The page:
“I hate to break it to you, Dad, but you’re a gamer.”

Given my occasional criticisms of his time spent killing enemy soldiers and medieval creatures in fantasy realms onscreen, there was a tone of smugness in my twentysomething son’s voice as he made his case.

“You play online Scrabble at all different times of the day against people you don’t know. You are always aware of your Elo score and you get upset when it drops.”

I have to admit that he had me there. I’ve played the board games since I was eight and it was a family affair. But several years ago, I discovered of an endless supply of challenging real-life opponents. I play a turn of Scrabble to shake up my thoughts when I’m writing, I play in the morning with my coffee, I play a last few turns at night before I go to bed. I play while standing in lines and in theatres when I’m waiting for the movie to start. I’ve been in Calcutta, Paris and Tokyo making time for Scrabble with folks back home.

And yes, I am bummed when there’s a drop in my Elo score (an algorithm of wins, losses, points scored and my success against different levels of opponents).

In fact, according to the academic journal Computers in Human Behavior, 27 percent of active gamers are age 50 or older.

However, there is a distinct difference in how older “gamers” engage with the medium. Those same over-50s are least fond of shooter games (5%), action-adventure games (5%) and racing games (3%). They are most likely to play “Card and tile games” (46%), puzzle and logic games (44%) and trivia, word and traditional board video games (19%). So no Call of Duty, Game of Empires or World of Warcraft for most.

That divide came alive a while back when the same son tried to teach his mom to play Grand Theft Auto. When she “killed” a pedestrian, he couldn’t resist the urge to needle her. “You just killed a man. He had a wife and a family.” – “Nooo!” she said, her brain temporarily unable to process the fiction. Let’s just say she didn’t reach the next level.

Not content to take the word of an academic journal, I decided to take a straw poll of my Facebook friends. I have, after all, more than a thousand of them, all near my age, many of them writers like me, but also musicians, comedians, filmmakers, computer programmers and actuaries.

I discovered that my wordsmith friends were almost evenly divided between online Scrabble players and Words with Friends players. (Words with Friends, you may recall was the cause of an “air rage” incident in 2011 involving Alec Baldwin, who refused to turn off his phone mid-game as the plane was readying to take off). One of my Words with Friends-playing pals, Laurie Gelman, is nominated for a Stephen Leacock Award for humour writing for her first novel Class Mom. So, there’s a video game that may have started something.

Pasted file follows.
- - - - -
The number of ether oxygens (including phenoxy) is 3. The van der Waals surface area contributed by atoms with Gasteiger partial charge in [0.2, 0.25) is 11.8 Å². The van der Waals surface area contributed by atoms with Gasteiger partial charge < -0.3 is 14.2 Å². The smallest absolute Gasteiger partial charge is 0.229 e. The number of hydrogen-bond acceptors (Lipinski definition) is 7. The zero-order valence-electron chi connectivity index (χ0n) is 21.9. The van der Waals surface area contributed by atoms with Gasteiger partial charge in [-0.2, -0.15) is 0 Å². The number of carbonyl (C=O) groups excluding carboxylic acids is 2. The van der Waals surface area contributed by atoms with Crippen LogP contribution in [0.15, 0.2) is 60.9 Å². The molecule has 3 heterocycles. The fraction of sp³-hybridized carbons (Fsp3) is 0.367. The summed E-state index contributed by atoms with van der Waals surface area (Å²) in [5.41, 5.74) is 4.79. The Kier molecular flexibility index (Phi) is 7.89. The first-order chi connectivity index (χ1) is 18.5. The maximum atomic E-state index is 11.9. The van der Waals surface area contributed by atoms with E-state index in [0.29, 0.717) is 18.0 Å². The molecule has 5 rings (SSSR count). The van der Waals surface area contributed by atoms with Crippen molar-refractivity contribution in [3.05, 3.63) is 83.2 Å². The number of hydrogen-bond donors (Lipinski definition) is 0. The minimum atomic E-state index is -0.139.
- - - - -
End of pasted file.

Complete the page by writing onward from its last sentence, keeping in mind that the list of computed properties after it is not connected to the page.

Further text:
Among my female Facebook friends, Candy Crush Saga is a whopping favourite. The apparently addictive game — which involves swapping colored candy pieces on a board in order to match three at a time, which then disappear making way for more (or something) — has been downloaded as an app almost three billion times worldwide. Friends’ moms have sent me invitations to play Candy Crush. You might as well offer me crack. No thanks.

But funnily enough, one of the most avid Candy Crush players I know is a guy, a comedian and motorcycle enthusiast Jay Brown, who has an Elo in the 1250 range on the latest version, Candy Crush Soda. “I have 40 or more PS3 games that I never play anymore. I can’t be bothered.

“Bottom line, it’s the ease of access. Stimulate me NOW!” he says. “I still love my PS3, but it has become like my grandmother’s china cabinet — strictly for when guests come over.”

Other video games my friends play, mainly on their smart-phones and tablets, include Song Pop (a music trivia game), Bejeweled Blitz (a sparkly puzzle game), the “hexa-puzzle” game Make 7, Two Dots (um, a connect-the-dots puzzle game), Tetris, Yahtzee, Mahjong, Boggle (four oldies but goodies), Online Jeopardy, Lexulous (another Scrabble-based word game), and a sliding tiles game called Fifteen.

A few of my friends, like Brian Koop, an actuary who plays on my pub trivia team, play good old-fashioned chess. Like me, Brian keeps track of his Elo, will often stop what he’s doing to make a chess move on his phone, and becomes annoyed with people who take too long to play a turn (like, more than a day).

Very few “serious” gamers in my lot, but one of them is Paul Chato, who readers may remember from the CBC Radio/TV comedy troupe The Frantics in the ‘80s (they still reunite occasionally onstage).

Now a web designer, Chato admits to playing FPS (First Person Shooter) and RPGs (Role-playing Games) like Uncharted and Skyrim. A gamer in his youth, he says he recently got back into it, so he’d “have something to talk about with The Boy,” he says of his own millennial son.

“It’s good bonding, though we never play games together because he was embarrassed to be whipping my a—.”

Kids today can be so patronizing.

The good news, according to that Computers in Human Behavior study, is that older gamers were less likely to suffer from depression than their non-gaming counterparts, and they scored higher for feelings of well-being and social functioning.

Which is news I would celebrate, except I have a couple of Scrabble turns to play.